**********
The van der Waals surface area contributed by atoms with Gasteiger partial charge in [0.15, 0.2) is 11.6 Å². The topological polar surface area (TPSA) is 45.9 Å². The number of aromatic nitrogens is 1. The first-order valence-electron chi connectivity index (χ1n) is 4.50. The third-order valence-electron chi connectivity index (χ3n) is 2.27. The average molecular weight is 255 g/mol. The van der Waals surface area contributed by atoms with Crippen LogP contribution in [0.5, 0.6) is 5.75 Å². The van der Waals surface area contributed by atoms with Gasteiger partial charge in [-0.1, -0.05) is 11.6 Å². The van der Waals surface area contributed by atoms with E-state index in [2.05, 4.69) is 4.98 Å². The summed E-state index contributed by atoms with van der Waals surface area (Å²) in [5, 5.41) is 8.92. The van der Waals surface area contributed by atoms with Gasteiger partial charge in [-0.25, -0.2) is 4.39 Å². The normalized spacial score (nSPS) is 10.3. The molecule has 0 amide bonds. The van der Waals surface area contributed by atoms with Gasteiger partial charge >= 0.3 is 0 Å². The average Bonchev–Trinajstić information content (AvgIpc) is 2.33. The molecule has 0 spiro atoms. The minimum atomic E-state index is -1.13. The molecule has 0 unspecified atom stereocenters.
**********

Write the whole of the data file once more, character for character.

The van der Waals surface area contributed by atoms with Gasteiger partial charge in [0.15, 0.2) is 11.6 Å². The topological polar surface area (TPSA) is 45.9 Å². The number of aromatic nitrogens is 1. The first-order valence-electron chi connectivity index (χ1n) is 4.50. The third-order valence-electron chi connectivity index (χ3n) is 2.27. The average molecular weight is 255 g/mol. The van der Waals surface area contributed by atoms with Crippen LogP contribution in [0.5, 0.6) is 5.75 Å². The van der Waals surface area contributed by atoms with Gasteiger partial charge in [-0.1, -0.05) is 11.6 Å². The van der Waals surface area contributed by atoms with E-state index in [2.05, 4.69) is 4.98 Å². The summed E-state index contributed by atoms with van der Waals surface area (Å²) in [5, 5.41) is 8.92. The van der Waals surface area contributed by atoms with Gasteiger partial charge in [-0.25, -0.2) is 4.39 Å². The normalized spacial score (nSPS) is 10.3. The molecule has 0 amide bonds. The van der Waals surface area contributed by atoms with Gasteiger partial charge >= 0.3 is 0 Å². The average Bonchev–Trinajstić information content (AvgIpc) is 2.33. The molecule has 0 spiro atoms. The minimum atomic E-state index is -1.13. The molecule has 0 unspecified atom stereocenters.